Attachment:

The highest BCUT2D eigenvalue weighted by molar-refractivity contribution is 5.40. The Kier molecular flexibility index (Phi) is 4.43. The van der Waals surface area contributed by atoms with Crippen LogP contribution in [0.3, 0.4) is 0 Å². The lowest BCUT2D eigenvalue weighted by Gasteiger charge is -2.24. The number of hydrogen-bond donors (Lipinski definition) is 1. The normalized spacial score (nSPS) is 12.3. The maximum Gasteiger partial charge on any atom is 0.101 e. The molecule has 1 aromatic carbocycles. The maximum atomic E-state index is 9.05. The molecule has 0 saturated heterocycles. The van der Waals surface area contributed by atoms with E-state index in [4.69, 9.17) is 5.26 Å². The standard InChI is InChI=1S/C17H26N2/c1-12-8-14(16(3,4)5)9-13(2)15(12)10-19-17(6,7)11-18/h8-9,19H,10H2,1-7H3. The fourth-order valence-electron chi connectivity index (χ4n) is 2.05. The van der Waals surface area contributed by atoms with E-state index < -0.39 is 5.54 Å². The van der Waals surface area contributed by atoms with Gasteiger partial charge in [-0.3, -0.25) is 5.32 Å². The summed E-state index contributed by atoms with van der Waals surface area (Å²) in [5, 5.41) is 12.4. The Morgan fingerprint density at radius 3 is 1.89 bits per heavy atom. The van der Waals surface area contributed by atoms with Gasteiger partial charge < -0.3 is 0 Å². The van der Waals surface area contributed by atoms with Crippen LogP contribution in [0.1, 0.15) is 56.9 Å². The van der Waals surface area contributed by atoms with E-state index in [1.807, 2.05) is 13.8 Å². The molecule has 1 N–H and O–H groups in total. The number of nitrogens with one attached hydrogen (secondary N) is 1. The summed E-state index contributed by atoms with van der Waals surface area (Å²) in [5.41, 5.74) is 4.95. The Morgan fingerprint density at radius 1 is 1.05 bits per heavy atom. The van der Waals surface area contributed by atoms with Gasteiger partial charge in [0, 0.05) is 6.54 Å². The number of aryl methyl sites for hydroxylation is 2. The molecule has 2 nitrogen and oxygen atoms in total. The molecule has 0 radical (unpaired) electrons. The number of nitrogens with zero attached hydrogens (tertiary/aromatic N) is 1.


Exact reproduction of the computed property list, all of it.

The highest BCUT2D eigenvalue weighted by molar-refractivity contribution is 5.40. The Kier molecular flexibility index (Phi) is 4.43. The van der Waals surface area contributed by atoms with Crippen LogP contribution in [0.3, 0.4) is 0 Å². The lowest BCUT2D eigenvalue weighted by Gasteiger charge is -2.24. The number of hydrogen-bond donors (Lipinski definition) is 1. The normalized spacial score (nSPS) is 12.3. The maximum Gasteiger partial charge on any atom is 0.101 e. The molecule has 1 aromatic carbocycles. The maximum atomic E-state index is 9.05. The molecule has 0 saturated heterocycles. The van der Waals surface area contributed by atoms with E-state index in [4.69, 9.17) is 5.26 Å². The standard InChI is InChI=1S/C17H26N2/c1-12-8-14(16(3,4)5)9-13(2)15(12)10-19-17(6,7)11-18/h8-9,19H,10H2,1-7H3. The fourth-order valence-electron chi connectivity index (χ4n) is 2.05. The van der Waals surface area contributed by atoms with E-state index < -0.39 is 5.54 Å². The van der Waals surface area contributed by atoms with Gasteiger partial charge in [-0.3, -0.25) is 5.32 Å². The summed E-state index contributed by atoms with van der Waals surface area (Å²) in [5, 5.41) is 12.4. The Morgan fingerprint density at radius 3 is 1.89 bits per heavy atom. The van der Waals surface area contributed by atoms with Gasteiger partial charge < -0.3 is 0 Å². The van der Waals surface area contributed by atoms with Crippen LogP contribution in [0.1, 0.15) is 56.9 Å². The van der Waals surface area contributed by atoms with E-state index in [1.807, 2.05) is 13.8 Å². The molecule has 1 N–H and O–H groups in total. The number of nitrogens with one attached hydrogen (secondary N) is 1. The summed E-state index contributed by atoms with van der Waals surface area (Å²) in [5.41, 5.74) is 4.95. The Morgan fingerprint density at radius 1 is 1.05 bits per heavy atom. The van der Waals surface area contributed by atoms with Gasteiger partial charge in [0, 0.05) is 6.54 Å². The number of aryl methyl sites for hydroxylation is 2. The molecule has 2 nitrogen and oxygen atoms in total. The molecule has 0 radical (unpaired) electrons. The number of nitrogens with zero attached hydrogens (tertiary/aromatic N) is 1.